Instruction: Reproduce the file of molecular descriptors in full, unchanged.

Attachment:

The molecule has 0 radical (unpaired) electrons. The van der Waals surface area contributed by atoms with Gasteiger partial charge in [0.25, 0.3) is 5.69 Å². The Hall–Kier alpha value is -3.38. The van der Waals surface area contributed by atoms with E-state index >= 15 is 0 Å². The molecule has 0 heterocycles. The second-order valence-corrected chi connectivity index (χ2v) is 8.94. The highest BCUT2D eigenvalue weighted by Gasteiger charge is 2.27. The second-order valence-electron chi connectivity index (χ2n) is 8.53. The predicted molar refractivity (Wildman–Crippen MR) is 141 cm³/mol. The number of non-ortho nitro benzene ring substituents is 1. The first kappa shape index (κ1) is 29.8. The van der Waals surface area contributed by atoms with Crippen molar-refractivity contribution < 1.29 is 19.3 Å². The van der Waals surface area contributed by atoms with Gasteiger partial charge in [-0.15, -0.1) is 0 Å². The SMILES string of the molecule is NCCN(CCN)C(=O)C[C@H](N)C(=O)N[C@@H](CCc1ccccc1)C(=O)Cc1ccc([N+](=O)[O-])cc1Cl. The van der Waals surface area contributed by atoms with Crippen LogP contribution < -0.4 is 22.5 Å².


The molecule has 0 radical (unpaired) electrons. The van der Waals surface area contributed by atoms with Gasteiger partial charge in [0.25, 0.3) is 5.69 Å². The Hall–Kier alpha value is -3.38. The van der Waals surface area contributed by atoms with E-state index >= 15 is 0 Å². The molecule has 0 heterocycles. The second-order valence-corrected chi connectivity index (χ2v) is 8.94. The highest BCUT2D eigenvalue weighted by Gasteiger charge is 2.27. The second-order valence-electron chi connectivity index (χ2n) is 8.53. The predicted molar refractivity (Wildman–Crippen MR) is 141 cm³/mol. The number of non-ortho nitro benzene ring substituents is 1. The first kappa shape index (κ1) is 29.8. The van der Waals surface area contributed by atoms with Crippen molar-refractivity contribution < 1.29 is 19.3 Å². The van der Waals surface area contributed by atoms with Gasteiger partial charge in [-0.15, -0.1) is 0 Å². The SMILES string of the molecule is NCCN(CCN)C(=O)C[C@H](N)C(=O)N[C@@H](CCc1ccccc1)C(=O)Cc1ccc([N+](=O)[O-])cc1Cl. The van der Waals surface area contributed by atoms with Crippen LogP contribution < -0.4 is 22.5 Å².